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Feel pulse in eye when at high altitude. Feel panic during flying. Blood pressure 160/79. Suggest?

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when i am in high altitude i occasionally see my pulse in left happens when flying as well then panic starts blood pressure is usually normal..but when this elevates to 160/79
Posted Fri, 2 Aug 2013 in Brain and Spine
Answered by Dr. Jorge Brenes-Salazar 53 minutes later
Dear patient,

The condition that you mention is suggestive of blepharospasm, actually a benign "twitching" of the smooth muscle of the eyelids, which tends to happen during stress, sleep deprivation or after straining vision for prolonged periods of time; usually it is not a sign of systemic hypertension. Since it is a rhythmic involuntary contraction it looks pulsatile.

Hope this helps, best regards,

Dr Brenes-Salazar MD
Mayo Clinic Rochester

Above answer was peer-reviewed by
Follow-up: Feel pulse in eye when at high altitude. Feel panic during flying. Blood pressure 160/79. Suggest? 17 hours later
i looked that up ...its the pulse in my left eye that beats at the same time my heart pumps its occurs also when i fly and in high altitudes .when i look inot computer screens and in the shower any that is white i can see my pulse in left eye only ..its not a twitch.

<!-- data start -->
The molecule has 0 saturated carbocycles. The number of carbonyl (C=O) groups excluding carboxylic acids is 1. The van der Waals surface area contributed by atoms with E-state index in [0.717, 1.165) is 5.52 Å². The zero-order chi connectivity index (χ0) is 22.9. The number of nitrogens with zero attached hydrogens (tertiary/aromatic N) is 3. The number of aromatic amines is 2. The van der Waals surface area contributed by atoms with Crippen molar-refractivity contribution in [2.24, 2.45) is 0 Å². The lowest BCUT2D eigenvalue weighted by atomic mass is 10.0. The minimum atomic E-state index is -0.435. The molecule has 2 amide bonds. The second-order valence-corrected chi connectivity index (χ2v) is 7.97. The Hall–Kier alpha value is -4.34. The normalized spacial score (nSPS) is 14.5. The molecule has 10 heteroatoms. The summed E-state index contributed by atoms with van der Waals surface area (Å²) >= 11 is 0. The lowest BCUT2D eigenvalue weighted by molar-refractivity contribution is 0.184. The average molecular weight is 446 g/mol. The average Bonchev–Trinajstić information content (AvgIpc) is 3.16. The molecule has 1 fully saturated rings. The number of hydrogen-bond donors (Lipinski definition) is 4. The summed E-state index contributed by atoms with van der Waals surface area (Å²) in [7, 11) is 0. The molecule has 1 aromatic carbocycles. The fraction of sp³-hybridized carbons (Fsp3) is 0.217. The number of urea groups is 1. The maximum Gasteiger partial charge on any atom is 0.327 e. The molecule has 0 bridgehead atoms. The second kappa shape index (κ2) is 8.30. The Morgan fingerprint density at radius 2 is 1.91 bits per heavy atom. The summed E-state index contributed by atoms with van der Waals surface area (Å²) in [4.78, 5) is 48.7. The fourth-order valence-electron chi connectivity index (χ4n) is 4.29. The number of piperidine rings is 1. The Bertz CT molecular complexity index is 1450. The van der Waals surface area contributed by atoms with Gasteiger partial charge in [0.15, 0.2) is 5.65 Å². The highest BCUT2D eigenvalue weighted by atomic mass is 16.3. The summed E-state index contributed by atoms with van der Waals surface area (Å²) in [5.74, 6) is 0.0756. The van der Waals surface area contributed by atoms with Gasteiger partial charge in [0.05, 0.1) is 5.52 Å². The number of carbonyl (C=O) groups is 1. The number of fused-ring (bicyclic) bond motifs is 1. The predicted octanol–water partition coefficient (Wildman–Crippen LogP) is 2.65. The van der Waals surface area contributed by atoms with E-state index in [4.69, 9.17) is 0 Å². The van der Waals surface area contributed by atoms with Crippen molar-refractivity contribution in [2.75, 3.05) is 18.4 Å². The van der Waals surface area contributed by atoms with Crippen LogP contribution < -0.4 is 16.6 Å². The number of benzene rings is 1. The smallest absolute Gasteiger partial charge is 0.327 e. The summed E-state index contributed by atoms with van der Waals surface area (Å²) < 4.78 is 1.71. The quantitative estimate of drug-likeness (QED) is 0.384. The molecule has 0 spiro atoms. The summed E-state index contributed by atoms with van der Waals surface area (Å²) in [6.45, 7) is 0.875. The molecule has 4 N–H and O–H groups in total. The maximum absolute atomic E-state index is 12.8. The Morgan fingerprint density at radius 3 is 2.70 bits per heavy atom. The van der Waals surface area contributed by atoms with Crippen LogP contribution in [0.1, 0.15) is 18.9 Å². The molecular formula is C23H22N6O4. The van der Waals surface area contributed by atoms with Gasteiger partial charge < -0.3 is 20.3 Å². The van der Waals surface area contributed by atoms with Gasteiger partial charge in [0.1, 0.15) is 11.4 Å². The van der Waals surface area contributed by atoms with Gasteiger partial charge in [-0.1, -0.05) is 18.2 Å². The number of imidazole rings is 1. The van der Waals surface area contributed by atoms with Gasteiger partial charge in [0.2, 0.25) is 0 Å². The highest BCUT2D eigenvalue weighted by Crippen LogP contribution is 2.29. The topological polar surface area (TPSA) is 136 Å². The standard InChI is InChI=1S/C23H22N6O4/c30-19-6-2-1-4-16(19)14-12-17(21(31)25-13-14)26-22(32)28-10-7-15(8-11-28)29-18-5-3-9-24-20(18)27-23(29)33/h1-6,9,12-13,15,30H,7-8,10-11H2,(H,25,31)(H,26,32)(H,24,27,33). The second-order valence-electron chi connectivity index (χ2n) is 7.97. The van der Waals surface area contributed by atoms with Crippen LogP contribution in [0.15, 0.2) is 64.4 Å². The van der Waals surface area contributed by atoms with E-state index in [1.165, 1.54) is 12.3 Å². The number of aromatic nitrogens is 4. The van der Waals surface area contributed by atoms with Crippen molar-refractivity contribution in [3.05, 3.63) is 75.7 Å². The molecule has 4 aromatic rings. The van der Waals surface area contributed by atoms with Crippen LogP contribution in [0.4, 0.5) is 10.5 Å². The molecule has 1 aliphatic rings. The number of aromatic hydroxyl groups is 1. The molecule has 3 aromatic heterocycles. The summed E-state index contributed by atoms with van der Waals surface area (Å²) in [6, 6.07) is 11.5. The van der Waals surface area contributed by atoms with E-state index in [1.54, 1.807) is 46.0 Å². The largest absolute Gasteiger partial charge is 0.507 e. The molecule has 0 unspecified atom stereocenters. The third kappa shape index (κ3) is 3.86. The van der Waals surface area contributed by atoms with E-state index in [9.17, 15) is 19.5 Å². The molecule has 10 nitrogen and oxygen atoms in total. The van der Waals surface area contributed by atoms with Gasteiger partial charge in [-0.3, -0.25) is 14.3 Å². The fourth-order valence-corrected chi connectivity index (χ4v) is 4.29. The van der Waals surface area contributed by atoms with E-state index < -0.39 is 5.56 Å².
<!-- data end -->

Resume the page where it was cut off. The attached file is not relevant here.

Answered by Dr. Jorge Brenes-Salazar 2 hours later
Sorry about the confusion, now you made it clear that it is a vascular pulsation. Most of the time, this corresponds to the pulsation of the retinal arteries in the back of your eye bulb (which is the reason why it is synchronous with your other peripheral arterial pulses). It can happen with increased systemic blood pressure as you mention. It would not be worrisome if it only happens in such conditions as you mention (eg. stress or high altitude) which are known to increase blood pressure. Nevertheless, the following things need to be ruled out to make sure that it is a benign phenomenon:

1) Make sure you don't suffer from chronic high blood pressure
2) Make sure that your intraocular pressure is normal
3) Make sure that your retinal fundoscopic exam is normal

The first one can be most accurately achieved by an ambulatory blood pressure monitor (alternatively, a log of blood pressures over 2 weeks). #2 and #3 you need to see an ophtalmologist who can perform these tests.

Hope (that now) this is useful! Wish you the best,

Dr Brenes-Salazar MD
Mayo Clinic MN
Above answer was peer-reviewed by
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